Spain also has a wide range of regional, national, and international radio stations that are easy to access. This helpful guide provides all the information you need about TV and radio in Spain, including the following:
- Watching TV in Spain
- Digital TV in Spain
- Cable TV in Spain
- National and regional TV channels
- The most popular TV channels in Spain
- English-language TV channels
- Satellite TV
- Online streaming services
- Getting a VPN in Spain
- Radio stations in Spain
- English-language radio stations
- Online radio stations
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Watching TV in Spain
Fortunately, you do not need a license to watch Spanish TV. Accessing local and international channels is relatively easy to arrange. Barcelona and Madrid were the first two Spanish cities to experience television in 1948. It was eight years later in 1956 that TVE, the first proper channel, initiated regular programming throughout the country. In 1990, the first private channels began to appear and in the 2000s, analog television started migrating to digital television. Eventually, analog TV services were officially discontinued in 2010, and since then, all national and regional terrestrial channels are digital.
Prior to the switch from analog to digital, a UK television set would not work in Spain. The UK used PAL-1 analog encoding, whereas Spain used PAL-BG, therefore, the transmission was problematic. However, both countries now use DVB-T digital systems so there is unlikely to be a problem. But if you have an old analog TV set that you want to bring to Spain, you will need a separate digital terrestrial television (TDT) receiver box that converts the digital channels. You can buy these in Spanish TV shops or in places such as Carrefour or Alcampo for around €30–40.
Digital TV in Spain
If you want to widen your viewing options, there are several subscription-based platforms that you can choose from that offer various packages. The cost of these packages varies according to the channels included and the provider. For instance, some providers may provide free satellite TV if you sign up for their Internet package. The main satellite TV providers and installers in Spain include:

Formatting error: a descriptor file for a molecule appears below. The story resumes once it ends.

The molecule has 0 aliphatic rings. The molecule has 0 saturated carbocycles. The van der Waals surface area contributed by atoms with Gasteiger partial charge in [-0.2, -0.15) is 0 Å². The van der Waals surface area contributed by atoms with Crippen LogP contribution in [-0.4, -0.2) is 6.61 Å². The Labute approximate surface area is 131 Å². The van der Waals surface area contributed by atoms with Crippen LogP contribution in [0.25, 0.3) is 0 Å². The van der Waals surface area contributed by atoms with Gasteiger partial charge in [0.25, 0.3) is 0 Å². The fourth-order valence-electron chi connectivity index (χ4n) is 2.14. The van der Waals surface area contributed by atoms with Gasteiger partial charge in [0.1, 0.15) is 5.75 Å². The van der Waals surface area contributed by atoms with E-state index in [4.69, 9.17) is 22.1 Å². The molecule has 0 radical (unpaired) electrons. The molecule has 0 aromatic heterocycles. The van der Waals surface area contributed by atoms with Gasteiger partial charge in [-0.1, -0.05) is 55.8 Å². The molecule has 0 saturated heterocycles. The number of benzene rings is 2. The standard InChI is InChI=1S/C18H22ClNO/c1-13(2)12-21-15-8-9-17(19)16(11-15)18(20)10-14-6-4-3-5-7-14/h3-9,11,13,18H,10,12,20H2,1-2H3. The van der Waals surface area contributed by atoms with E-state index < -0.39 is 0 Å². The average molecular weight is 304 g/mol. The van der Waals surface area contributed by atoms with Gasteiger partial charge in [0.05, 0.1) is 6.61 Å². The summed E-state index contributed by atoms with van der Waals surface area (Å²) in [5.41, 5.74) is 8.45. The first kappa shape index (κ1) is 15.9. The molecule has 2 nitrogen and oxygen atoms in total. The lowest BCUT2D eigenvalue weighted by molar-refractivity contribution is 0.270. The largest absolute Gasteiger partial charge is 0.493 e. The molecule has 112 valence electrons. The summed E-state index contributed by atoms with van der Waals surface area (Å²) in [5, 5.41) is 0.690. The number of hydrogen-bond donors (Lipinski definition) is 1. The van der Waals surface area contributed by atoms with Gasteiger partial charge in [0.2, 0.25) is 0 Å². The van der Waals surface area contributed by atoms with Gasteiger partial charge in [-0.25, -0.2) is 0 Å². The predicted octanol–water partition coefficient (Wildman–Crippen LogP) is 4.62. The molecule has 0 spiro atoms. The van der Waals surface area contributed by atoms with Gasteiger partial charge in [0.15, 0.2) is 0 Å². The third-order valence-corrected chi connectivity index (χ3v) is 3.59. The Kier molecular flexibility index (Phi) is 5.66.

To get additional English channels, such as the BBC, Channel 4, or Sky TV, however, you will need a Sky receiver and a card.
Cable TV in Spain
To access an even wider range of programs, you can subscribe to a monthly cable service using one of the following providers:
- Euskaltel (regional provider in the Basque Country)
- R (regional provider in Galicia)
Many of the properties in Spain are already wired for cable service, but if your home is not, you can always set up a connection when you subscribe to a new service. Prices can vary, but the average is around €300 a year.
National and regional TV channels
There are 34 national Spanish TV channels including HD channels. Five of the channels are publicly owned by RTVE (La 1, La 2, Clan, 24 Horas, and Teledeporte) and the rest are private. There are also numerous regional TV channels in each of the autonomous communities in Spain. Interestingly, while TV consumption initially increased following the 2008 financial crisis, it has been declining in recent years, as Spanish people are turning their attention to other types of media such as smartphones, laptops, and tablets.
The most popular TV channels in Spain
According to 2019 figures, national TV channels dominate the rankings in Spain. Telecinco ranked as the most-watched TV station in Spain; holding over 14% of the total audience share that year. The channel is most known for airing reality TV, soap operas, general entertainment, and what is known as ‘garbage TV’ (tele basura).
The second most popular channel is Antena 3 with 11.7% of the total audience share in 2019. This private channel, which launched in 1990, broadcasts programs that focus on news, magazines, cinema, drama, and sitcoms. The third most viewed Spanish TV channel, with a 9.4% share, is La 1, which features debate programs, documentaries, sports, and entertainment shows.
Interestingly, regional TV only seems to be popular in Catalonia, where it recorded an audience share of more than 18% in 2019. In other regions such as Castile and Leon, however, the audience share was only 0.3%.
English-language TV channels
Fortunately for expats, there is a greater opportunity to watch English-language television in Spain since the switch to digital television. Many Spanish channels now screen imported UK and US television series as well as movies from around the world; these are often dubbed into Spanish.
Thanks to digital television, however, you now have the option to watch movies and series in their original language at the push of a button. You can usually change the language by using the language or audio button on the remote control for the digital decoder or the television itself if it has a built-in digital tuner. You also have the option to select Spanish subtitles if you want to brush up on your Spanish language skills.
Not only is this option being discovered by more and more Spaniards who appreciate having an extra tool to help improve their English, but it also enables English-speaking expats to discover a whole range of viewing possibilities without having to resort to satellite or cable TV. That said, these formats obviously do offer expats far more options.